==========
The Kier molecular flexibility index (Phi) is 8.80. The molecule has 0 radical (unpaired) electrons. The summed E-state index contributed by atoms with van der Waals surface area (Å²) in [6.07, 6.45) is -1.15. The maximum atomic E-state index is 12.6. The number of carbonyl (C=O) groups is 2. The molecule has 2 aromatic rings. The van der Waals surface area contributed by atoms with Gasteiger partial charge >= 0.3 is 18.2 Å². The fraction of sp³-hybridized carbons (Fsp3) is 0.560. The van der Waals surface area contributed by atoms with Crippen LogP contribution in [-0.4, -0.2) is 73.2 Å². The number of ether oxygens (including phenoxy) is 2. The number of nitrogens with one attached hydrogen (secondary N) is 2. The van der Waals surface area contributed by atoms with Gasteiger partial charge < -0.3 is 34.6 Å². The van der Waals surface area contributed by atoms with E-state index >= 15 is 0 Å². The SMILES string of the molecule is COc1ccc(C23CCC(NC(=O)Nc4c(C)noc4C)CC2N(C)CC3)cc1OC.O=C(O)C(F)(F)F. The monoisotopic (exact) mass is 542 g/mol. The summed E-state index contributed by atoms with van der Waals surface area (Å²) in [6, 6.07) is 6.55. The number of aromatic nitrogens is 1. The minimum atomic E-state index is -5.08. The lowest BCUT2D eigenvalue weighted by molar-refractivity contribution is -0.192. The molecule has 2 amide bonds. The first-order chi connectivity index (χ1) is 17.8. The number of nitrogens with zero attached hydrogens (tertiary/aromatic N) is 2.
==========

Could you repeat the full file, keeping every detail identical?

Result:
The Kier molecular flexibility index (Phi) is 8.80. The molecule has 0 radical (unpaired) electrons. The summed E-state index contributed by atoms with van der Waals surface area (Å²) in [6.07, 6.45) is -1.15. The maximum atomic E-state index is 12.6. The number of carbonyl (C=O) groups is 2. The molecule has 2 aromatic rings. The van der Waals surface area contributed by atoms with Gasteiger partial charge >= 0.3 is 18.2 Å². The fraction of sp³-hybridized carbons (Fsp3) is 0.560. The van der Waals surface area contributed by atoms with Crippen LogP contribution in [-0.4, -0.2) is 73.2 Å². The number of ether oxygens (including phenoxy) is 2. The number of nitrogens with one attached hydrogen (secondary N) is 2. The van der Waals surface area contributed by atoms with Gasteiger partial charge < -0.3 is 34.6 Å². The van der Waals surface area contributed by atoms with E-state index >= 15 is 0 Å². The SMILES string of the molecule is COc1ccc(C23CCC(NC(=O)Nc4c(C)noc4C)CC2N(C)CC3)cc1OC.O=C(O)C(F)(F)F. The monoisotopic (exact) mass is 542 g/mol. The summed E-state index contributed by atoms with van der Waals surface area (Å²) in [6, 6.07) is 6.55. The number of aromatic nitrogens is 1. The minimum atomic E-state index is -5.08. The lowest BCUT2D eigenvalue weighted by molar-refractivity contribution is -0.192. The molecule has 2 amide bonds. The first-order chi connectivity index (χ1) is 17.8. The number of nitrogens with zero attached hydrogens (tertiary/aromatic N) is 2.